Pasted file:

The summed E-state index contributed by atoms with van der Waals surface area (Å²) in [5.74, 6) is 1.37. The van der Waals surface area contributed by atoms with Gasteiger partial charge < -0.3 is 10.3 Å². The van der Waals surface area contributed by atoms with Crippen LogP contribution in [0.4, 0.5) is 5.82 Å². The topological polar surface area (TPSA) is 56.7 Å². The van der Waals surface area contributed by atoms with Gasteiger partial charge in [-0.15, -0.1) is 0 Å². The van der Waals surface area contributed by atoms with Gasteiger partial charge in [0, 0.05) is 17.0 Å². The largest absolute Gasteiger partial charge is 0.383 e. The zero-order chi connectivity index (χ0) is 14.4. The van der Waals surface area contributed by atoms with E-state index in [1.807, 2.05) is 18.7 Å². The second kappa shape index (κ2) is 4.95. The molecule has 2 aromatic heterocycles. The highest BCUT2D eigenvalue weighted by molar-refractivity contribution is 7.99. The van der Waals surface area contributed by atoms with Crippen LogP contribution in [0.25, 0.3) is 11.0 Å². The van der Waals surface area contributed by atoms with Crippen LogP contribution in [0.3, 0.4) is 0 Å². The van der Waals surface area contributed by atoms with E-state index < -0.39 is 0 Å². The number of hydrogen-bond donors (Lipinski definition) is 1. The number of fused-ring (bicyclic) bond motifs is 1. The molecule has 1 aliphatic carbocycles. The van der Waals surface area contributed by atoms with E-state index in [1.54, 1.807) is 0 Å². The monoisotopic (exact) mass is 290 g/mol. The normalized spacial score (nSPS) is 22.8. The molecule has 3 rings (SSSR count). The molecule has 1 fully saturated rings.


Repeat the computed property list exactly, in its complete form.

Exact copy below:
The summed E-state index contributed by atoms with van der Waals surface area (Å²) in [5.74, 6) is 1.37. The van der Waals surface area contributed by atoms with Gasteiger partial charge < -0.3 is 10.3 Å². The van der Waals surface area contributed by atoms with Crippen LogP contribution in [0.4, 0.5) is 5.82 Å². The topological polar surface area (TPSA) is 56.7 Å². The van der Waals surface area contributed by atoms with Gasteiger partial charge in [-0.15, -0.1) is 0 Å². The van der Waals surface area contributed by atoms with Gasteiger partial charge in [0, 0.05) is 17.0 Å². The largest absolute Gasteiger partial charge is 0.383 e. The zero-order chi connectivity index (χ0) is 14.4. The van der Waals surface area contributed by atoms with E-state index in [1.807, 2.05) is 18.7 Å². The second kappa shape index (κ2) is 4.95. The molecule has 2 aromatic heterocycles. The highest BCUT2D eigenvalue weighted by molar-refractivity contribution is 7.99. The van der Waals surface area contributed by atoms with Crippen LogP contribution in [0.25, 0.3) is 11.0 Å². The van der Waals surface area contributed by atoms with Crippen LogP contribution in [0.3, 0.4) is 0 Å². The van der Waals surface area contributed by atoms with E-state index < -0.39 is 0 Å². The number of hydrogen-bond donors (Lipinski definition) is 1. The number of fused-ring (bicyclic) bond motifs is 1. The molecule has 1 aliphatic carbocycles. The van der Waals surface area contributed by atoms with E-state index in [1.54, 1.807) is 0 Å². The monoisotopic (exact) mass is 290 g/mol. The normalized spacial score (nSPS) is 22.8. The molecule has 3 rings (SSSR count). The molecule has 1 fully saturated rings.